15. More important, the suit in the lower court was filed on 15/9/2006. In paragraph 4 of her plaint dated 15/9/2006, the appellant contended that on or about 25/8/2006, the respondent commenced construction or developments on the suit property. The payments receipts in support of compliance with the conditions in the letter of allotment were dated 13/9/2006 meaning that the appellant only purported to comply with the conditions after the respondent had commenced developments on the suit property. It can therefore be inferred that the belated payment was made for the purpose of the suit. Indeed, the suit was filed two days after obtaining the receipts. Put differently, it is the defendant’s commencement of development which prompted the plaintiff to purport to accept the offer made to her on 7/1/2002. In my view, having failed to comply with the terms of offer, the offer lapsed. The trial court rightly found that the appellant had not proved her claim on a balance of probabilities. The trial court properly found that the appellant had not presented sufficient evidence to warrant issuance of a permanent injunction and award of damages against the defendant as sought in the plaint.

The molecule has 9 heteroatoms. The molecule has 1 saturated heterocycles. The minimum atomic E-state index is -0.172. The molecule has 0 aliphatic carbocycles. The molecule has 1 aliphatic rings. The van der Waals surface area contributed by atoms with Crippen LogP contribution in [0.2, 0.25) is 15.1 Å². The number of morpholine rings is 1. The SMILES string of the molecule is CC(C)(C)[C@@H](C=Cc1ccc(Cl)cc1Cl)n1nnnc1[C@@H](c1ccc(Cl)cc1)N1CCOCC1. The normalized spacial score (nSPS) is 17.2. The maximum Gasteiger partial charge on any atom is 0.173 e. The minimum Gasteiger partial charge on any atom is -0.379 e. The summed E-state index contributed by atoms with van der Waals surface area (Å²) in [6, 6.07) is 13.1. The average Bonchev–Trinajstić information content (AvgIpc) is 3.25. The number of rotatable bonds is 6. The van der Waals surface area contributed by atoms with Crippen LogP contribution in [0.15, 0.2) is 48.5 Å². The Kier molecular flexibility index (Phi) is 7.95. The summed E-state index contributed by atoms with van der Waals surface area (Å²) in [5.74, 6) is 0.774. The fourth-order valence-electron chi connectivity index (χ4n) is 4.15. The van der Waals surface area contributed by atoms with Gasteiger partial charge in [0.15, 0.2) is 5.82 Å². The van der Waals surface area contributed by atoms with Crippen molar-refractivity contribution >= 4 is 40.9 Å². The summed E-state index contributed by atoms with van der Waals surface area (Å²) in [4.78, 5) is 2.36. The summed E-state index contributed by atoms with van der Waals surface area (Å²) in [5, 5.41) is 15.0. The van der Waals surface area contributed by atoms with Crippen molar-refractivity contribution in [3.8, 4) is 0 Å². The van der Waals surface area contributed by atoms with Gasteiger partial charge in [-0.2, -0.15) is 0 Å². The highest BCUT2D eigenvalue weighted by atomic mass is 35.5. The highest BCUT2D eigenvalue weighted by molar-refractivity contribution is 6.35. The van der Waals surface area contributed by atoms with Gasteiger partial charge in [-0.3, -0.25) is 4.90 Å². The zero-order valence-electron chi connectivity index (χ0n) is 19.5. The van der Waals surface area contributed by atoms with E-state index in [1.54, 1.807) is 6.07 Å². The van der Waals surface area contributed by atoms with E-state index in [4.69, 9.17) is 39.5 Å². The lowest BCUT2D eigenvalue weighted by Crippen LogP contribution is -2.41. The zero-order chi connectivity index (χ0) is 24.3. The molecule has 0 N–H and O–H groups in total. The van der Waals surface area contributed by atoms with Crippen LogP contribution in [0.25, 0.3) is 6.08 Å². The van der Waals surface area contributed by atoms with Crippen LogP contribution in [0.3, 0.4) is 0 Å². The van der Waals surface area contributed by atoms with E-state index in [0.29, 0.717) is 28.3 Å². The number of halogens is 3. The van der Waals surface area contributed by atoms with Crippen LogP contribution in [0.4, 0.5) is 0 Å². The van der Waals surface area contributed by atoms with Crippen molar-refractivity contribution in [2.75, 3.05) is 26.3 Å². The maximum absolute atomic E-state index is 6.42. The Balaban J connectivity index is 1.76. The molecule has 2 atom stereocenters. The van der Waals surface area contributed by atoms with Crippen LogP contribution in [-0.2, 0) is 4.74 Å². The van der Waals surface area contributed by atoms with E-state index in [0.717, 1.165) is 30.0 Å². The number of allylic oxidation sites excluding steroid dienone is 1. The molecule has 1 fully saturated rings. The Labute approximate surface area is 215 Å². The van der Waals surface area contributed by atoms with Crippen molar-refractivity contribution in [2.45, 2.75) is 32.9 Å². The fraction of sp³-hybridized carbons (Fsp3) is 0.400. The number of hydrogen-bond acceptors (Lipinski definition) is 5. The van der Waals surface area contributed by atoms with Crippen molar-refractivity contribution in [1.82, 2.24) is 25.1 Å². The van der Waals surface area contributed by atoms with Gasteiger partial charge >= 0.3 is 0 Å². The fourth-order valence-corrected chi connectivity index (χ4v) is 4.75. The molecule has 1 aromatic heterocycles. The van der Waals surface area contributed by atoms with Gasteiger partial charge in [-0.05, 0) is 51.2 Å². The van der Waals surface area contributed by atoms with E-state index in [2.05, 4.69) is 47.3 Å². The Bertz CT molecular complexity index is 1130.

16. The appellant and the 1st respondent alleged that the trial court struck out their claims in disregard to the principles espoused in DT Dobie & Compnay Ltd vs. Muchina & another (1982) KLR 1. The distinction between the terms ‘dismissal and striking out’ was considered by the court in Mbaraka Issa Kombo v Independent Electoral and Boundaries Commission & 3 others (2017)eKLR as follows:-
The two terms, ‘dismissal and striking out’ must therefore be differentiated for their true meaning and import and cannot be used interchangeably nor confused with each other. I hold the view that striking out is a summary procedure that investigates no merit of the dispute but looks at the propriety of the matter as presented and how it sits with the law. Therefore a suit would be struck out on account of facts including; lack of jurisdiction, failure to meet the thresholds of statutory requirement like not revealing a genuine and justiciable cause or for being an abuse of the court process like where it is res judicata or merely calculated to achieve a vexation of the defendant. To the contrary dismissal of a cause would follow scrutiny of the merits of the dispute as articulated and after consideration of the facts and evidence grounding the cause.
17. The appellant’s claim in the lower court was declined after a hearing of the main suit on merits. The suit was therefore dismissed and not struck out and nothing turns on the use of the words “struck out” as opposed to “dismissed” by the trial court in its disposal order.
18. It is therefore my finding that the appeal herein is without merit. The same is dismissed with costs to the 1st respondent.
DATED, SIGNED AND DELIVERED AT NAIROBI ON THIS 13TH DAY OF JULY 2018.
B M EBOSO
In the presence of:-
Ms Kirui holding brief for Mr Chege for the Respondent
Ms Halima Abdi – Court Clerk